The ‘Commando’s Choice’ Was the Quietest Rifle of World War II [VIDEO]

Weapons development during times of war can be stunning. The Civil War began with muzzle-loading smooth-bores and ended with practical repeaters that fired from magazine-fed metallic cartridges. WWI saw epic advancements in aviation and machine-guns. By the end of WWII, Germany was flying jets and we had atomic weapons. But not all of the innovations caught on. Consider the case of the DeLisle carbine.

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Commandos in WWII demanded innovative weapon technologies. Some wanted to fight quietly. As such, suppressors were a hot commodity. Yet most were meant for close-range work. Small caliber pistols were effective, but had limited stopping power.

This is partly a function of physics; a supersonic rifle or pistol bullet produces a crack when it breaks the sound barrier. That snap is loud, even when the muzzle blast is suppressed, and erases any benefit seen from suppression.

Even the typical 9mm bullet of the day was traveling too fast for effective suppression. The .45 ACP, though, which is heavier and slower could be dialed down to subsonic speeds. The heavy projectiles still provided solid terminal ballistic performance, even out to 200 yards.

That’s where the DeLisle comes in. This carbine had an 8″ barrel inside a set of baffles. The 1911’s 5″ barrel allowed for reasonable range from a pistol, but the 8″ barrel allowed for a bit more combustion of the powder behind the bullet, and provided the balance between just-enough-speed and not-too-much-speed.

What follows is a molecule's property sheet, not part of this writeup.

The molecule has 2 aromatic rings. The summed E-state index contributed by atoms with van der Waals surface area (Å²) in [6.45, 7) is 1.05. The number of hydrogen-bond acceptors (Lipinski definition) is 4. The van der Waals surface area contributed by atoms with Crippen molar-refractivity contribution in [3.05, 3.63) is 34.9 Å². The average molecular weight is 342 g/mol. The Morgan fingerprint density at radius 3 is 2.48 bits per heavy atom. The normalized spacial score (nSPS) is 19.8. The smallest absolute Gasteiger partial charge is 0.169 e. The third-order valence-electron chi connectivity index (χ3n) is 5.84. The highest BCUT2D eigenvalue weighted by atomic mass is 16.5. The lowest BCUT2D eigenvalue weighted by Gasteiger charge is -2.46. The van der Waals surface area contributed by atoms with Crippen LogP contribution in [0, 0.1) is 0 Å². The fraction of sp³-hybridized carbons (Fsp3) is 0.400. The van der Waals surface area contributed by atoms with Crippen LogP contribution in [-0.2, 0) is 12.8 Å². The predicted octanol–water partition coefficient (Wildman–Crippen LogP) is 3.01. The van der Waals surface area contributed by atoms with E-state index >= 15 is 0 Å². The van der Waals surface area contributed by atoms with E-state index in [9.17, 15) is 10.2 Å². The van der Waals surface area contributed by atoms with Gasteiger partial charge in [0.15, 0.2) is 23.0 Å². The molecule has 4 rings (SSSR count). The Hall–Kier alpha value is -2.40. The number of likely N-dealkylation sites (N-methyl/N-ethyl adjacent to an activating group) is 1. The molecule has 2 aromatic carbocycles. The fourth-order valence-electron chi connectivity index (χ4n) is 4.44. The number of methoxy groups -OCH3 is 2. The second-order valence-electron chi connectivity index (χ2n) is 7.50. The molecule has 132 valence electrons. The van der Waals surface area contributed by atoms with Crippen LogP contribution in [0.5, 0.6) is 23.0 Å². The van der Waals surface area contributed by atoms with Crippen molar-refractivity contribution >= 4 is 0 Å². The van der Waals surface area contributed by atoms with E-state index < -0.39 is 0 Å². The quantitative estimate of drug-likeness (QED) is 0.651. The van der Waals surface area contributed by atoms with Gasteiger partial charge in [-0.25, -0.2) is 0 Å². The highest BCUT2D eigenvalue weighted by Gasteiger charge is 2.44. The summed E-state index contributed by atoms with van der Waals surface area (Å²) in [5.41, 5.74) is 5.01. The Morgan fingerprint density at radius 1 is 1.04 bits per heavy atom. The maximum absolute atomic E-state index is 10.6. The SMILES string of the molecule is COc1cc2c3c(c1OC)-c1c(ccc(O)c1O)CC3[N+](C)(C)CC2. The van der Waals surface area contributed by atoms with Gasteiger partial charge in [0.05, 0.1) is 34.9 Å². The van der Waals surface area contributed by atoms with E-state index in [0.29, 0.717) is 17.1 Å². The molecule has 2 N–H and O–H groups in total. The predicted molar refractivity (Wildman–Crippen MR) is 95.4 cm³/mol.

As such, the gun was effective and quiet. Some reproductions of the gun only register between 85 and 90 decibels. The closed bolt and long suppressor combine for a very quiet gun.

So why weren’t there any more produced? Numbers on actual production vary, but most agree that it was below 200 units. The real reason may have been the practical use of the guns. The .45 ACP bullet drops fast. At longer range, you have to aim high. With fairly basic iron sights, the DeLisle couldn’t be as accurate as the stories would suggest.

One of these stories has a British officer shooting the head off of (floating) duck from 200 meters. While that could happen, it is doubtful that the struck duck was the result of anything other than dumb luck.

Still, it is a handsome gun. And who cares if you can hit ducks from 200 yards. That’s hardly sporting. Check out these videos on the DeLisle.

If you want the inside scoop on the history and variants, check out Forgotten Weapons.

For a more practical approach to usage, the Military Arms Channel has you covered.

Here’s another look: